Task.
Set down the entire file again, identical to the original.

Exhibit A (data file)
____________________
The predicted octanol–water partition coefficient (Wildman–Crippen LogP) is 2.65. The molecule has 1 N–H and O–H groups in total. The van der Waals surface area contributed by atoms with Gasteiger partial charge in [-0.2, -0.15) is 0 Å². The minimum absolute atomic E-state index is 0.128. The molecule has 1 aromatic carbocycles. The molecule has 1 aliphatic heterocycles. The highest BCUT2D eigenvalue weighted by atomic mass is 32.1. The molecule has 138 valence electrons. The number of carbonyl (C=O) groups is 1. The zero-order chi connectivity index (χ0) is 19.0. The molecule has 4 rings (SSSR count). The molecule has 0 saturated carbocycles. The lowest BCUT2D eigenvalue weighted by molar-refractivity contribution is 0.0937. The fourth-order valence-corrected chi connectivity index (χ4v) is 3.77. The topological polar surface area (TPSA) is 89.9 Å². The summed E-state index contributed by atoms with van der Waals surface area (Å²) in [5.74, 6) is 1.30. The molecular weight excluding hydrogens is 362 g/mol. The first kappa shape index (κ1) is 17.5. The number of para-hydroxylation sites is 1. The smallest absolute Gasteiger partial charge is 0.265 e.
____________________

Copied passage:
The predicted octanol–water partition coefficient (Wildman–Crippen LogP) is 2.65. The molecule has 1 N–H and O–H groups in total. The van der Waals surface area contributed by atoms with Gasteiger partial charge in [-0.2, -0.15) is 0 Å². The minimum absolute atomic E-state index is 0.128. The molecule has 1 aromatic carbocycles. The molecule has 1 aliphatic heterocycles. The highest BCUT2D eigenvalue weighted by atomic mass is 32.1. The molecule has 138 valence electrons. The number of carbonyl (C=O) groups is 1. The zero-order chi connectivity index (χ0) is 19.0. The molecule has 4 rings (SSSR count). The molecule has 0 saturated carbocycles. The lowest BCUT2D eigenvalue weighted by molar-refractivity contribution is 0.0937. The fourth-order valence-corrected chi connectivity index (χ4v) is 3.77. The topological polar surface area (TPSA) is 89.9 Å². The summed E-state index contributed by atoms with van der Waals surface area (Å²) in [5.74, 6) is 1.30. The molecular weight excluding hydrogens is 362 g/mol. The first kappa shape index (κ1) is 17.5. The number of para-hydroxylation sites is 1. The smallest absolute Gasteiger partial charge is 0.265 e.